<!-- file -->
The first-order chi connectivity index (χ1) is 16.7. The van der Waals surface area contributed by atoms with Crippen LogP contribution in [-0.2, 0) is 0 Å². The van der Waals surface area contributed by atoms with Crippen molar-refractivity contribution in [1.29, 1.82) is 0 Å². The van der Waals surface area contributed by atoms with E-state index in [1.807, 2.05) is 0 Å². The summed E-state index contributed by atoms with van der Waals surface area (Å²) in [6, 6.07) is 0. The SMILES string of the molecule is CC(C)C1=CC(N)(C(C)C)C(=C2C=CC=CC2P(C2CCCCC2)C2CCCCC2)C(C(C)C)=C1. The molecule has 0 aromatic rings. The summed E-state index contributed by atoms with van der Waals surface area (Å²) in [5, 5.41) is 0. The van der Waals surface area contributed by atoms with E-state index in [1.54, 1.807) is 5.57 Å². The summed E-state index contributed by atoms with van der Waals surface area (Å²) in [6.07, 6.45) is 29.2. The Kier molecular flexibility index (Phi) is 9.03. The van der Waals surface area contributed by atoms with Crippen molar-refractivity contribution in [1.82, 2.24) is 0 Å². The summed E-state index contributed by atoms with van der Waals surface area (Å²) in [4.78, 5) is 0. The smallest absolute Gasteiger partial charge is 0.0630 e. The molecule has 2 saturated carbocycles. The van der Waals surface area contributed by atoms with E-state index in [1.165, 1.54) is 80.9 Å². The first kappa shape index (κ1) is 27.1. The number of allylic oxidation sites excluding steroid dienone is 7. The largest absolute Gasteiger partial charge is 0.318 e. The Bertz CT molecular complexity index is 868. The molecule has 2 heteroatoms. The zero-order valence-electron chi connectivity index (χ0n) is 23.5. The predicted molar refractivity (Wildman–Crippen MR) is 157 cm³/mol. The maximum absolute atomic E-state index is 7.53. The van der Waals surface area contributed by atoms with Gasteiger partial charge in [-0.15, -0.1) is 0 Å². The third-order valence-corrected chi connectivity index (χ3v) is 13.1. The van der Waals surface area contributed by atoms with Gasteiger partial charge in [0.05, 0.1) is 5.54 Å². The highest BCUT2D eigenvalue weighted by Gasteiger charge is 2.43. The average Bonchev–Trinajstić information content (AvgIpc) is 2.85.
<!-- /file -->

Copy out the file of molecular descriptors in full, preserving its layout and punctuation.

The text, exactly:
The first-order chi connectivity index (χ1) is 16.7. The van der Waals surface area contributed by atoms with Crippen LogP contribution in [-0.2, 0) is 0 Å². The van der Waals surface area contributed by atoms with Crippen molar-refractivity contribution in [1.29, 1.82) is 0 Å². The van der Waals surface area contributed by atoms with E-state index in [1.807, 2.05) is 0 Å². The summed E-state index contributed by atoms with van der Waals surface area (Å²) in [6, 6.07) is 0. The SMILES string of the molecule is CC(C)C1=CC(N)(C(C)C)C(=C2C=CC=CC2P(C2CCCCC2)C2CCCCC2)C(C(C)C)=C1. The molecule has 0 aromatic rings. The summed E-state index contributed by atoms with van der Waals surface area (Å²) in [5, 5.41) is 0. The van der Waals surface area contributed by atoms with E-state index in [1.54, 1.807) is 5.57 Å². The summed E-state index contributed by atoms with van der Waals surface area (Å²) in [6.07, 6.45) is 29.2. The Kier molecular flexibility index (Phi) is 9.03. The van der Waals surface area contributed by atoms with Crippen molar-refractivity contribution in [1.82, 2.24) is 0 Å². The summed E-state index contributed by atoms with van der Waals surface area (Å²) in [4.78, 5) is 0. The smallest absolute Gasteiger partial charge is 0.0630 e. The molecule has 2 saturated carbocycles. The van der Waals surface area contributed by atoms with E-state index in [1.165, 1.54) is 80.9 Å². The first kappa shape index (κ1) is 27.1. The number of allylic oxidation sites excluding steroid dienone is 7. The largest absolute Gasteiger partial charge is 0.318 e. The Bertz CT molecular complexity index is 868. The molecule has 2 heteroatoms. The zero-order valence-electron chi connectivity index (χ0n) is 23.5. The predicted molar refractivity (Wildman–Crippen MR) is 157 cm³/mol. The maximum absolute atomic E-state index is 7.53. The van der Waals surface area contributed by atoms with Gasteiger partial charge in [-0.15, -0.1) is 0 Å². The third-order valence-corrected chi connectivity index (χ3v) is 13.1. The van der Waals surface area contributed by atoms with Gasteiger partial charge in [0.05, 0.1) is 5.54 Å². The highest BCUT2D eigenvalue weighted by Gasteiger charge is 2.43. The average Bonchev–Trinajstić information content (AvgIpc) is 2.85.